Category Archives: Western Australia

A Story From My Youth

Being unbelievably ancient, stories of my youth stretch back into the late 1940’s.

Dad had come back from the war in the Pacific and my parents presented me with a younger brother. Dad went farming. Farm labouring in the West Australian Wheatbelt. Sowing and harvesting wheat and feeding a flock of sheep on the stubble. He was paid a small wage with keep. A house and a sheep per week. We moved around a bit but that was another story and not really understood by my young ears.

Anyway, this is a story which took place on a farm probably just outside a small town called Dalwallinu in the Spring of about 1949.

There was no scheme water so we had to rely on stored rain water in the tank. Baths were in three inches of water after everyone else had bathed. Younger brother and I cleaned our teeth leaning over the edge of the verandah with a glass of water in our hand. The ground was gravel and about three feet down. Quite a drop when you are little.

One of the perks of farm life was the collection of pets and animals in a child’s life. We had Skip, the Red Cloud Kelpie who couldn’t see through the stubble so he stood up on his hind legs to see where the sheep were. Then he would drop down and sort those ovines out. Skip’s Mum had done the same thing.

Then there were the orphaned lambs. Mum had a soft spot for them and we often had a baby lamb which needed feeding and so lived around the house. Eventually they were weaned and sent back to the flock.

The year I was five Lambsie was a nice friendly little pet. As tends to happen with young animals, it got a bit bigger and started hanging around us. It was included in our games. It always kept an eye on us when we cleaned our teeth with Kolynos toothpaste and our little glass of water.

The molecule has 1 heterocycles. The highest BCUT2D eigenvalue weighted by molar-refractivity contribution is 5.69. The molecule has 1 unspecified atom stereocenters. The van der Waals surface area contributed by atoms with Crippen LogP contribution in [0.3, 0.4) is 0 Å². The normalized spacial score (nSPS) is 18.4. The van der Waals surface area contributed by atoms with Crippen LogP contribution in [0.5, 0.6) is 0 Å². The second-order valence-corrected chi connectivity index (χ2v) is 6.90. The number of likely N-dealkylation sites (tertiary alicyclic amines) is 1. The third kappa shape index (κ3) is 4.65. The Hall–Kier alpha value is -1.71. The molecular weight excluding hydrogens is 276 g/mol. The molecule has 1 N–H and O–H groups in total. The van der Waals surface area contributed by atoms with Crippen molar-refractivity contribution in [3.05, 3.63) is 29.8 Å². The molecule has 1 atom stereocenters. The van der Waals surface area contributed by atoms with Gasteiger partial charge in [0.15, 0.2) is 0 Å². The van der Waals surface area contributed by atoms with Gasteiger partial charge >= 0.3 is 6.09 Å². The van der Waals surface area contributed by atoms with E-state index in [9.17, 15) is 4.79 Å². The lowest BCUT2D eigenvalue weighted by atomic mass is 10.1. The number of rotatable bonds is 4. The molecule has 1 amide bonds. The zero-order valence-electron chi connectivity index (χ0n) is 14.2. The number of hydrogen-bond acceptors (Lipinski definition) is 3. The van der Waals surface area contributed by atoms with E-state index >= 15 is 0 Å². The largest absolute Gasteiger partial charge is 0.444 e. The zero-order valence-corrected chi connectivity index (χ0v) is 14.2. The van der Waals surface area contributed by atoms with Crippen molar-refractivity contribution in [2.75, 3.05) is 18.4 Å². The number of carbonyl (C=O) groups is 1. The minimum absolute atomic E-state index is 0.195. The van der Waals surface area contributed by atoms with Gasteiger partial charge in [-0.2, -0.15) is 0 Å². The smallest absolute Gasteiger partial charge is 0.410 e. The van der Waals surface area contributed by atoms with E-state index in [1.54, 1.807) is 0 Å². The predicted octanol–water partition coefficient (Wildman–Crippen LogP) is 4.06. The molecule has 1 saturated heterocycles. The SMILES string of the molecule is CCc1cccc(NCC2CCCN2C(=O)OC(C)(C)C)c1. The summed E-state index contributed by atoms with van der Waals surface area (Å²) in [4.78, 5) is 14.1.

Time passed. Possibly a month or two. We noticed that Lambsie was developing little bumps on its head. Dad explained that it was going to be a ram and those bumps were baby horns.

Eventually the natural thing happened. One evening we were standing on the edge of the verandah cleaning our teeth when instinct kicked in. Lambsie lined younger brother up and butted him off the verandah. He fell all the way down to the ground. Where he got quite angry.

I made the mistake of laughing and was leaning over the edge to see the fallen heap down there on the ground. Lambsie then dealt with me! Together, down there on the gravel, we were both teary and very angry with Lambsie. We demanded, in our four and five year-old way that Dad do something about him.

Lambsie disappeared.

The next Sunday we had our roast dinner. Younger brother asked what had happened to Lambsie and Dad told us that he was our dinner.

Being little boys and harbouring a lot of resentment against Lambsie we ate on with greater relish! And extra mint sauce.


Venerable Old Stuff

Here in Western Australia we look after all our old stuff.

Old Growth forests are protected by Law – unless they are needed by woodchippers

Old buildings are kept in pristine condition. Unless a developer wants them

However I have finally found something old which we do revere.

Old Growth Concrete.

Old Growth Concrete

The Burrup Desecration

ISIL and Colin Barnett

YES, there IS a connection.

Earlier this year we were horrified to learn that ISIL, in its barbarous rampage across parts of the Middle East had destroyed the ancient cities of Ninevah and Nimrud. They burnt the library at Mosul which contained 8,000 irreplaceable ancient manuscripts. The UNESCO Director-General Irina Bokova called the destructions in Mosul a violation of the United Nations Security Council Resolution 2199, and the destruction of Nimrud a war crime.